In both cell cultures and mouse models, a drug used to treat Hepatitis C effectively protected and rescued neural cells infected by the Zika virus — and blocked transmission of the virus to mouse fetuses. Researchers say their findings support further investigation of using the repurposed drug as a potential treatment for Zika-infected adults, including pregnant women.
Writing in the current online issue of the journal Scientific Reports, researchers at University of California San Diego School of Medicine, with colleagues in Brazil and elsewhere, say their findings support further investigation of using the repurposed drug as a potential treatment for Zika-infected adults, including pregnant women.
"There has been a lot of work done in the past year or so to address the Zika health threat. Much of it has focused on developing a vaccine, with promising early results," said senior author Alysson Muotri.
"But there is also a great need to develop clinical strategies to treat Zika-infected individuals, including pregnant women for whom prevention of infection is no longer an option. They represent the greatest health crisis because a Zika infection during the first trimester confers the greatest risk of congenital microcephaly."
Outbreaks of Zika virus in Brazil in 2015 and 2016 were marked by an increased incidence of newborns with congenital malformations, most notably undersized heads (microcephaly) and significant neurological abnormalities.
A great deal of research has focused on the pathology of Zika infections, including earlier work by the Muotri lab and collaborators that described how the virus is transmitted from mother to fetus by infecting cells that, ironically, will later develop into the brain's first and primary form of defense against invasive pathogens.
In its latest work, however, the Muotri lab sought clinical solutions. The team investigated an antiviral drug called sofosbuvir, approved and marketed under the brand name Sovaldi to treat and cure hepatitis C infections.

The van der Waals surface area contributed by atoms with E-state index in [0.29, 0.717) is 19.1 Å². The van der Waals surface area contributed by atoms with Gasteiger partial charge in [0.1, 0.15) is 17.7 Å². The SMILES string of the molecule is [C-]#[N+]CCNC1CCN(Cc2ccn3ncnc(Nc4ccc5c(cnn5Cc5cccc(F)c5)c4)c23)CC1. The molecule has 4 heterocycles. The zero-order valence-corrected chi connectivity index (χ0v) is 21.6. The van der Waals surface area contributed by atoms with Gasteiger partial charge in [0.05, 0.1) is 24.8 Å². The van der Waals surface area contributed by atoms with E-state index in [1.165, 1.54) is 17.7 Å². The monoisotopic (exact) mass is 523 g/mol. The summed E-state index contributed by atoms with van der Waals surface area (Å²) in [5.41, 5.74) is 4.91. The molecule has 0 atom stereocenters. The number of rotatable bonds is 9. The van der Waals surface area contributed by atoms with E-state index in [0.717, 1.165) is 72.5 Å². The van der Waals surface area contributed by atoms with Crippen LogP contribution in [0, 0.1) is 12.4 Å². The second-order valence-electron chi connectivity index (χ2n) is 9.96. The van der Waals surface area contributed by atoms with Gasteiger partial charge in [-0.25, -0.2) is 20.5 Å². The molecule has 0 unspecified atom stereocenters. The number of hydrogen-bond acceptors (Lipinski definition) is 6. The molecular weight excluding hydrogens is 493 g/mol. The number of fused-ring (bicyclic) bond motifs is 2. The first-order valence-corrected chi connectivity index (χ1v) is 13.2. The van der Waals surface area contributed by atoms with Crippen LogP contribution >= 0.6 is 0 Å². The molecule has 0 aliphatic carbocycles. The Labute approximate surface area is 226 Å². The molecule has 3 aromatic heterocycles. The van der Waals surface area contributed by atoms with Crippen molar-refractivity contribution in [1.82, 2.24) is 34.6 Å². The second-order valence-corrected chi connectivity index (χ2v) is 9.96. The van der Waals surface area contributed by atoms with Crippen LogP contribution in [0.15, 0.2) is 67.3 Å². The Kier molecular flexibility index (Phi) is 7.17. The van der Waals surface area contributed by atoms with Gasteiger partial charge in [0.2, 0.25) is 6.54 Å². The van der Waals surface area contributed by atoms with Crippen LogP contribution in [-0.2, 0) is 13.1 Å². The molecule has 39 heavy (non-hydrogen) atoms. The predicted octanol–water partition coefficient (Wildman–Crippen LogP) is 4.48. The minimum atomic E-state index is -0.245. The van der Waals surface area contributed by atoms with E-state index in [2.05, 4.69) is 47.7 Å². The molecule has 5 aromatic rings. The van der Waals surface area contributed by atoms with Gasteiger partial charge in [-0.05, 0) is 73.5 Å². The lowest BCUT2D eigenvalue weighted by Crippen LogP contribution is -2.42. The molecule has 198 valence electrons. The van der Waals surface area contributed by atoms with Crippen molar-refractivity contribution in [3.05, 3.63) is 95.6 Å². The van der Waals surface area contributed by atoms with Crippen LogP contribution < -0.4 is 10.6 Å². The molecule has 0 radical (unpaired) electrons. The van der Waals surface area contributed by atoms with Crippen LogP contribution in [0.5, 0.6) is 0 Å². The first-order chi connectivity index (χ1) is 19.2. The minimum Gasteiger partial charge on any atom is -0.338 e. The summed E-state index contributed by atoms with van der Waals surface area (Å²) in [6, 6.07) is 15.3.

The drug works by inhibiting replication of the hepatitis C virus; researchers noted that both hepatitis C and Zika belong to the same viral family and bore strong structural similarities that could make sofosbuvir effective against the latter. In addition, it had been reported that sofosbuvir was protective against Zika in different cell types.
In tests using human neural progenitor cells (NPCs) — self-renewing, multipotent cells that generate neurons and other brain cell types — the scientists found that exposure to sofosbuvir not only rescued dying NPCs infected with the Zika virus but restored gene expression linked to their antiviral response.
In subsequent tests using an immunodeficient mouse model infected by Zika, intravenous injections of sofosbuvir significantly reduced viral loads in blood serum compared to a placebo group. Moreover, fetuses of Zika-infected pregnant mice did not show detectable Zika virus amplification in the sofosbuvir-treated group.
"This suggests that one, the drug was well-tolerated by the Zika-infected pregnant mice and two, more importantly, that it was able to arrest Zika replication in vivo and stop transmission from mother to fetus," said Muotri.
The researchers emphasize that their findings are preliminary, with much more work to be done. "But they also illustrate the immediate translational potential of repurposing a drug that is already in wide clinical use for a similar viral infection," Muotri said. "Until there is approval of a Zika vaccine, we think this is an approach that needs to be pursued wholeheartedly."